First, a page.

About 50 dolphins greeted us this morning when we arrived in the Beagle Channel. With them hords of pinguines and albatroses. It was an undescribable feeling to finally come here, a place I had wanted to see for such a long time. Seeing the beauty I now know why.
We left Isla de los Estados yesterday at 1300 local time and headed through the dreadful Estrecho de la Maire to the Beagle Channel. This channel passage is characterized by a very rough sea composed by the stream from SW to NE with up to 6kn, the tidal streams and the wind waves. If all come from different directions you do not wnat to be in that passage, no matter how big your boat. Many people, especially sailors but also others on motor vessels have left their lives here. BUT, the good news is, we survived! Ok, we had a pretty calm sea. Stream and tidal stream in the same direction, no wind waves. And still the waves were so short and ugly, that Alita had to beat her way through the waves and my stomach felt a bit annoyed. I was not able to cook until we were out of there 2,5hrs later. But a wonderful medicine against not feeling so well came across our way: dolphins (of course ;-) ). Since Alita was pounding through the waves causing good waves and high spashing water the dolphins had to show off that they can do the same. So they swam fast, used the energy from the waves to jump out as good as possible just to turn and land on the side or the back with a spectacular splash. That play was so wonderful to watch, our own private show. I almost wanted to clap. Once they left we were almost through the bad part (which in comparison was not bad at all). Once we crossed the stream line (you can really see the line) the sea was calm, very amazing. We thanked god that he was so kind to send us such great weather for our trip down here so we could all enjoy the trip and arrive happy and healthy. Continuing the trip out of Estrecho de la Maire in direction of the Beagle Channel we had many albatroses around us, my next photo motive. This morning around 9.30 local time we entered the Beagle Channel under motor. Yes, believe it or not, we had to motor most of the way from the island to here due to lacking wind.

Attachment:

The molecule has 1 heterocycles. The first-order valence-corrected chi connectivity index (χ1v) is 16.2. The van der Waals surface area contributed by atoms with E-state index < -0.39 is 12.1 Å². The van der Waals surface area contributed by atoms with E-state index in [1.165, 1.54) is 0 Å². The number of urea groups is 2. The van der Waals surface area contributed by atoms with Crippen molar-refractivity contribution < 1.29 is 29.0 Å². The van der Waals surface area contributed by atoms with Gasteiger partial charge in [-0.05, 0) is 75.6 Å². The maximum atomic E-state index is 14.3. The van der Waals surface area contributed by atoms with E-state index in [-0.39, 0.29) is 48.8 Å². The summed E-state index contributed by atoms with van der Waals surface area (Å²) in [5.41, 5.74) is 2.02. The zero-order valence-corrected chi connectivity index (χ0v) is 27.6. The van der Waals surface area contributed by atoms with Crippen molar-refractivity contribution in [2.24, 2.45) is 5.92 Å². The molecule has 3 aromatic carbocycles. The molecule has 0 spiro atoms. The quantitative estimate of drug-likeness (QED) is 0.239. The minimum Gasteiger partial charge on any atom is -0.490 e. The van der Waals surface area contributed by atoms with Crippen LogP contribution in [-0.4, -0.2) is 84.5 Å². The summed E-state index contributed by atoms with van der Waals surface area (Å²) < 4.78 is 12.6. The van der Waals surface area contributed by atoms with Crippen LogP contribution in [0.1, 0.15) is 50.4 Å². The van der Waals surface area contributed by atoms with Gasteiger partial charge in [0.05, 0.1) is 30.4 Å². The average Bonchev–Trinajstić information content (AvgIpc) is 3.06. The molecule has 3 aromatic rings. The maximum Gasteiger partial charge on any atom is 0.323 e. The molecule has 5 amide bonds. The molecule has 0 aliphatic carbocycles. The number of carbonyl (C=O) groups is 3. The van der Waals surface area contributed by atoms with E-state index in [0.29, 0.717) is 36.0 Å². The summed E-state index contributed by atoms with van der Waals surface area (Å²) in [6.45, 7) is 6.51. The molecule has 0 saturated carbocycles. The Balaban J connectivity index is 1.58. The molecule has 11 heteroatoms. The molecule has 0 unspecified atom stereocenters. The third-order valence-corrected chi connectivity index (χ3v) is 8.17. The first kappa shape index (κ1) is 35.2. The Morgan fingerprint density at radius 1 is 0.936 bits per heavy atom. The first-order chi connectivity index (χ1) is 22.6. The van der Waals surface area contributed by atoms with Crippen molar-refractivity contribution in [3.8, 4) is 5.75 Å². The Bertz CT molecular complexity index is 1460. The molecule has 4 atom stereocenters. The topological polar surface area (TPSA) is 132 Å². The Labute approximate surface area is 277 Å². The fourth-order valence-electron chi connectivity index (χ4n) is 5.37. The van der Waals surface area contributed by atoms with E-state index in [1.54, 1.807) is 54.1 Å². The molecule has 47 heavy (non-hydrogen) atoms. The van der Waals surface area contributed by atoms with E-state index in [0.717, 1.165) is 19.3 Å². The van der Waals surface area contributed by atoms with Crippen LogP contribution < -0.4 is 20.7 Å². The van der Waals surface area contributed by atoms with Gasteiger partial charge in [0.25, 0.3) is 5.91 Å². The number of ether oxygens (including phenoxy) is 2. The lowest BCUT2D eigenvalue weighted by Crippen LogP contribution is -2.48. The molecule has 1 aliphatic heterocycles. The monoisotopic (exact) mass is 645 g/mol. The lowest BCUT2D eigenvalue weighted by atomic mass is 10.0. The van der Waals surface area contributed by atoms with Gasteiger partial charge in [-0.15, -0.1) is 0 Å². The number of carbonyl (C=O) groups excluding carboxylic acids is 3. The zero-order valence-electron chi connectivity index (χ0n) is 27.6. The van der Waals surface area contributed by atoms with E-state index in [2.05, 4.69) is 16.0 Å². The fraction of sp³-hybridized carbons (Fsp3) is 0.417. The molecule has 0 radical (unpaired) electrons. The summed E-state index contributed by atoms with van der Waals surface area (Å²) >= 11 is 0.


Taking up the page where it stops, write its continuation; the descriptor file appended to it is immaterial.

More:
Besides the dolphins also the Army (yesterday passing by Punto the Buon Suceso - the point of good success, probably from times when you were successful passing here alive) and the Prefectura from Argentina as well as the Coast guard from Chile greeted us by radio. The Beagle Channel is divided more or less in the center between Argentina and Chile. So as you sail along, both sides want your current position and give you information about ships in your area or bad weather coming up. I called the Prefectura first thing in the morning. As soon as we approached the first chilenan island, about half an hour after talking to the prefectura, Chile called us. They are all very friendly, I still like my communication job ;-)
Driving along the Beagle Channel is of breathtaking beauty. Of course I loved the beaches and rainforest in Brazil, but I have to admit there is nothing like mountains and water. Even better here, mountains and ocean. It was as if driving in my convertible along an street in the valley between the alps. I feel so much at home here, I can hardly describe it. It brings me a lot of happiness and peace to see snow in the alps-like mountains, to feel cold air, to smell and walk on this green, green grass and still smell and hear the ocean. The timing could not be a better one- summertime. The anchorage we have here, like the one in Isla de los Estados, is unreal. Just like a mountain lake where we drove into with Alita. We first stopped in Puerto Haberton at a touristy place, the first Estancia (Farm) founded here in Argentina, but after an hour decided to go to the next bay and enjoy the solitude there. It is tricky to enter because of a long sand bank but thanks to our center blade, that we can lift up, we were able to enter here in water as shallow as 2m in low tide. So now we enjoy a quiet night in the Bahía Cambaceres Interior. Position: 54 degrees 52,3'South and 067 degrees 17,5' West. The southernmost position I ever had in my life.
Tomorrow we go on to Ushuaia, where soon Hanno, our good help during this trip, will leave us. We're glad we have him on board, it made things a lot easier. I hope to find a possibility to upload pictures the next days. So long, Michaela
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